Lesson 3 of 3
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NCS system

What are the benefits?

Now we’re looking closer at the NCS System and all of its benefits. How to describe a colour, understand the colour from its notation without a colour sample. When you see the colour, you need to understand what you are looking at to be able to make rational decisions. The balance between rational and intuitive, is very important.

So let’s learn some more about the NCS System and its value when describing a colour.

Researched since 1945

1945: Numerous activities are begun, which eventually result in the founding of the company, later to become known as the Scandinavian Colour Institute.

1960: In the 60s, Dr. A. Hård, Dr. L. Sivik and Dr. G. Tonnquist initiated research in order to finally achieve this perfect visual colour communication system. During the 1960s and 1970s, the Swedish Colour Centre Foundation implements more than 100 man years of scientific research and development. Architects, designers, psychologists, physicists, chemists, and colour researchers work together to create the NCS – Natural Colour System.®©  Underlying the Natural Colour System are almost 20 years of research work headed by Hård, Sivik and Tonnquist.

1978: To achieve a commercial realisation of the NCS system, the company is named the Scandinavian Colour Institute AB (now NCS Colour AB).  Målaremästarna (The Association for Swedish Painting Contractors) takes on the ownership.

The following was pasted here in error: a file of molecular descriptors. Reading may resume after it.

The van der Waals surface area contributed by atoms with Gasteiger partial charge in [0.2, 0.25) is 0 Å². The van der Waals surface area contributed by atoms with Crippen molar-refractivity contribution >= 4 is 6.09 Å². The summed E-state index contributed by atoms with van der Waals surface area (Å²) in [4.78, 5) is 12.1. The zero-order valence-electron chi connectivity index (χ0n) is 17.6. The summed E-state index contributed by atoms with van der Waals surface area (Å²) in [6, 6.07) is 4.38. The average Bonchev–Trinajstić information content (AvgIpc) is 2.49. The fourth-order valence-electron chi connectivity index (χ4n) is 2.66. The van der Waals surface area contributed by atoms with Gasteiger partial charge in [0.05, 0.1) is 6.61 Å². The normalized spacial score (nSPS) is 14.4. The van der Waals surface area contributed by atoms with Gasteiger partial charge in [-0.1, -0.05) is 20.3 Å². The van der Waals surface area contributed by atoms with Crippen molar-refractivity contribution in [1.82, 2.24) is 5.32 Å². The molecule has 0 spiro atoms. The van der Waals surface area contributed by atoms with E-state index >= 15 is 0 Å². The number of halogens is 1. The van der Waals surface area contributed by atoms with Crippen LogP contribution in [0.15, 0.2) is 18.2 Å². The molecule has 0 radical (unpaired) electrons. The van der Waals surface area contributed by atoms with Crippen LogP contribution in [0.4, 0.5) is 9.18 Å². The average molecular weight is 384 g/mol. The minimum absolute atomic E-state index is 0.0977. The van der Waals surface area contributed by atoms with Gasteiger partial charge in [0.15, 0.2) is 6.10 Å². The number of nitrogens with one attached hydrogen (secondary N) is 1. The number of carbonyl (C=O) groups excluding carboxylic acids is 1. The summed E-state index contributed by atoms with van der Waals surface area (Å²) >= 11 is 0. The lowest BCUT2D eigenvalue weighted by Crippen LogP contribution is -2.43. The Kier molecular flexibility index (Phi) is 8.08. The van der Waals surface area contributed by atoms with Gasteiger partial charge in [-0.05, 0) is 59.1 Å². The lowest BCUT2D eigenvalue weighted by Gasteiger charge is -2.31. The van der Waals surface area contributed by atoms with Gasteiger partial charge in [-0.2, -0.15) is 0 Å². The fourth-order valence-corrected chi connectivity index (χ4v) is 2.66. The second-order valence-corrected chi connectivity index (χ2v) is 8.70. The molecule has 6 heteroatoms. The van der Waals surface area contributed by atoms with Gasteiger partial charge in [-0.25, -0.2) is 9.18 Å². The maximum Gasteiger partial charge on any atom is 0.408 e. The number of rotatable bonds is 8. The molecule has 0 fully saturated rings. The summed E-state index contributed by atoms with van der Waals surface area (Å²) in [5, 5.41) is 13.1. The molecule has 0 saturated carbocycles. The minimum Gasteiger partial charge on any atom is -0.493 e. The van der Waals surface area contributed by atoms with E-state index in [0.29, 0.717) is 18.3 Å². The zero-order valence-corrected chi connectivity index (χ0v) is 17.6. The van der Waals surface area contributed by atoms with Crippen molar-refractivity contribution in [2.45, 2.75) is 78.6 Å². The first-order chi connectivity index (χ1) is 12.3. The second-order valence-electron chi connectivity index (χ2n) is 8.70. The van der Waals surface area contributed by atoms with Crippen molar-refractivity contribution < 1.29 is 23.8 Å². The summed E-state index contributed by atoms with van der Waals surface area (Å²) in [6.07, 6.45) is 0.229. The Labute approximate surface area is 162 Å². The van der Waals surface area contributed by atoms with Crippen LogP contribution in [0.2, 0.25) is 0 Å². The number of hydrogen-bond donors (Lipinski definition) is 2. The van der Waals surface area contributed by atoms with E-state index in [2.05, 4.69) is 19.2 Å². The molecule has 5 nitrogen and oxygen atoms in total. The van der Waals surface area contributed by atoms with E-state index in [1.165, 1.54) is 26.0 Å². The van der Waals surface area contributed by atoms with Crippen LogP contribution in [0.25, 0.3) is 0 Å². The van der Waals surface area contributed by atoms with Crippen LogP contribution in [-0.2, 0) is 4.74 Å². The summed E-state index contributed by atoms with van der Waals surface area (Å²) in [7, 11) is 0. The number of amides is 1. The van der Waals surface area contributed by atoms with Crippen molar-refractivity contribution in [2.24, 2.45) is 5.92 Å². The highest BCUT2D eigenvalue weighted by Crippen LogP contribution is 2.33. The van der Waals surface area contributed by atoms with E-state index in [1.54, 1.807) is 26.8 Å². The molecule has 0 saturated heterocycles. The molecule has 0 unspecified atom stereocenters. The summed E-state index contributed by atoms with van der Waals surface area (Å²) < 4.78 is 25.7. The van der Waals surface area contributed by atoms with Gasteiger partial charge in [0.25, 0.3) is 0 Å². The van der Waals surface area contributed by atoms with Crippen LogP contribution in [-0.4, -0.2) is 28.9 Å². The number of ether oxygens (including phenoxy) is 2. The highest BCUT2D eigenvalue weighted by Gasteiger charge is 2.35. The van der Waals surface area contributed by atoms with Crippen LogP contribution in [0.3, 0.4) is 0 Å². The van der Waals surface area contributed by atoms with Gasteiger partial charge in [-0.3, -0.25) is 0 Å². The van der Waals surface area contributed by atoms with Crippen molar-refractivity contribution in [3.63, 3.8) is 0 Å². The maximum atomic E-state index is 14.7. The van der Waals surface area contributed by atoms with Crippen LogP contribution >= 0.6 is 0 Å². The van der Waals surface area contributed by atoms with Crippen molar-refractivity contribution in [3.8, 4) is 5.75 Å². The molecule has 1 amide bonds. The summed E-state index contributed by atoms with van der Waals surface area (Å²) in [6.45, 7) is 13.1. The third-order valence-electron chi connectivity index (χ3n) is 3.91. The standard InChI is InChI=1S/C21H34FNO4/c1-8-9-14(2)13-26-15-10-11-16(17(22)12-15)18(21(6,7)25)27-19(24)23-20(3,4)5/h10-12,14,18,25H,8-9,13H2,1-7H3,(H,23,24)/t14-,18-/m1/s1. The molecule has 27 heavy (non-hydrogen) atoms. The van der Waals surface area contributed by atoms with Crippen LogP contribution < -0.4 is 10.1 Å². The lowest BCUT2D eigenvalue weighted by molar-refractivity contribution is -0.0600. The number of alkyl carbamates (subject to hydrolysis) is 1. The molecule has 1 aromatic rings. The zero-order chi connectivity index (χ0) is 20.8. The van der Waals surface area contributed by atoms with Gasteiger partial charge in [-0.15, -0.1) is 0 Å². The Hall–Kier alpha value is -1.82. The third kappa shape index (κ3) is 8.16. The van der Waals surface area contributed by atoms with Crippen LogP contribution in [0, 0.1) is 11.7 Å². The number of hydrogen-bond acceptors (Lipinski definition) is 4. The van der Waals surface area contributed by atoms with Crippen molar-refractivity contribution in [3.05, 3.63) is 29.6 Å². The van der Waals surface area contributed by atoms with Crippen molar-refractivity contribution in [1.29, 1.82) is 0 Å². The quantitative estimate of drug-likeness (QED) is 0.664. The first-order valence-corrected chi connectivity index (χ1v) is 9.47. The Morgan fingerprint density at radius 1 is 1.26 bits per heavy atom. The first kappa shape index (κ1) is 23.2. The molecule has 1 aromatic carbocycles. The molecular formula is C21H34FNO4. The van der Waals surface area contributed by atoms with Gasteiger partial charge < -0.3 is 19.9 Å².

1979: The NCS System was launched as a Swedish national colour standard (SIS). The NCS System was illustrated in the NCS Atlas with a standard selection of 1 412 colours. As research continued, the choice of standardised colours has been revised and has increased.

The NCS colour space

From the elementary colours we can describe all 10 million colours, and we do this using The NCS System that we start to present in this video. 

The NCS triangle

Now you understand how The NCS Colour Space works and The NCS Colour Circle. But each hue has nuances, and therefore, you also need to understand The NCS Triangle. 

Hue + Nuance = the NCS notation

1: Hue is where you are in the colour circle. Whether it´s a Yellow, Red, Blue or Green colour. For example: Y10R – Yellow 10% Red.
2. The Nuance can be found in the colour triangle of the Hue. This tells you how strong or dark the colour is. For example, in NCS 3050-Y10R, 30 stands for the percentage of Blackness (0-100%) and 50 stands for the percentage of Chromaticness of that particular Hue.

This will give us the code: 3050-Y10R. 

If it is one of the 1950 standardised colours of NCS, we add an “S” for Standard: S 3050-Y10R


But in The NCS Notation, whiteness isn’t marked with numbers, this is something you need to calculate. Let’s take a look at how that works. 

The achromatic colours

In the NCS Colour Space, the neutral colours form the grey scale from the pure black to the pure white in the centre of the space. In the video below, we will explain the neutral colours, also called the grey scale. 

The grey scale is called neutrals (N)

There is no chromaticness at all, here is some examples:

• S 0300-N is 3% blackness and 0% chromaticness

• S 2000-N is 20% blackness and 0% chromaticness

• S 4500-N is 45% blackness and 0% chromaticness

• S 9000-N is 90% blackness and 0% chromaticness